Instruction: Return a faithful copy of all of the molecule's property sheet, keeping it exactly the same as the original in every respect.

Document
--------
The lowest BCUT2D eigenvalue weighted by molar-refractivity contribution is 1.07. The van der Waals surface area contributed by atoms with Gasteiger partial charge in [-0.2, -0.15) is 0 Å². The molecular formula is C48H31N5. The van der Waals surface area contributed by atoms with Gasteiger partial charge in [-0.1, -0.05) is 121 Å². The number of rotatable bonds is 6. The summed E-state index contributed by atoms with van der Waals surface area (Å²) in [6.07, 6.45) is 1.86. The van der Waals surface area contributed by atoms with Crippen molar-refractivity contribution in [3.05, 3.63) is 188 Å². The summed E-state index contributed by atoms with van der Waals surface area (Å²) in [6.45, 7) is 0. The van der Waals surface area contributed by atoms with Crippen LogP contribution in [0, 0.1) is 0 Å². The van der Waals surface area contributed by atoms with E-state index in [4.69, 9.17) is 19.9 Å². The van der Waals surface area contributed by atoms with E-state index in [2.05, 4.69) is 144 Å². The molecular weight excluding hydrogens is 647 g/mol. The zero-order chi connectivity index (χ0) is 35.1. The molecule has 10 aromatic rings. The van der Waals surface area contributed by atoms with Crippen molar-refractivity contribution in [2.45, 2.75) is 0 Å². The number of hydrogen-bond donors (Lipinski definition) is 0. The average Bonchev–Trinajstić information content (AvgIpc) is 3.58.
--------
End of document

The lowest BCUT2D eigenvalue weighted by molar-refractivity contribution is 1.07. The van der Waals surface area contributed by atoms with Gasteiger partial charge in [-0.2, -0.15) is 0 Å². The molecular formula is C48H31N5. The van der Waals surface area contributed by atoms with Gasteiger partial charge in [-0.1, -0.05) is 121 Å². The number of rotatable bonds is 6. The summed E-state index contributed by atoms with van der Waals surface area (Å²) in [6.07, 6.45) is 1.86. The van der Waals surface area contributed by atoms with Crippen molar-refractivity contribution in [3.05, 3.63) is 188 Å². The summed E-state index contributed by atoms with van der Waals surface area (Å²) in [6.45, 7) is 0. The van der Waals surface area contributed by atoms with Crippen LogP contribution in [0, 0.1) is 0 Å². The van der Waals surface area contributed by atoms with E-state index in [4.69, 9.17) is 19.9 Å². The van der Waals surface area contributed by atoms with E-state index in [2.05, 4.69) is 144 Å². The molecular weight excluding hydrogens is 647 g/mol. The zero-order chi connectivity index (χ0) is 35.1. The molecule has 10 aromatic rings. The van der Waals surface area contributed by atoms with Crippen molar-refractivity contribution in [2.45, 2.75) is 0 Å². The number of hydrogen-bond donors (Lipinski definition) is 0. The average Bonchev–Trinajstić information content (AvgIpc) is 3.58.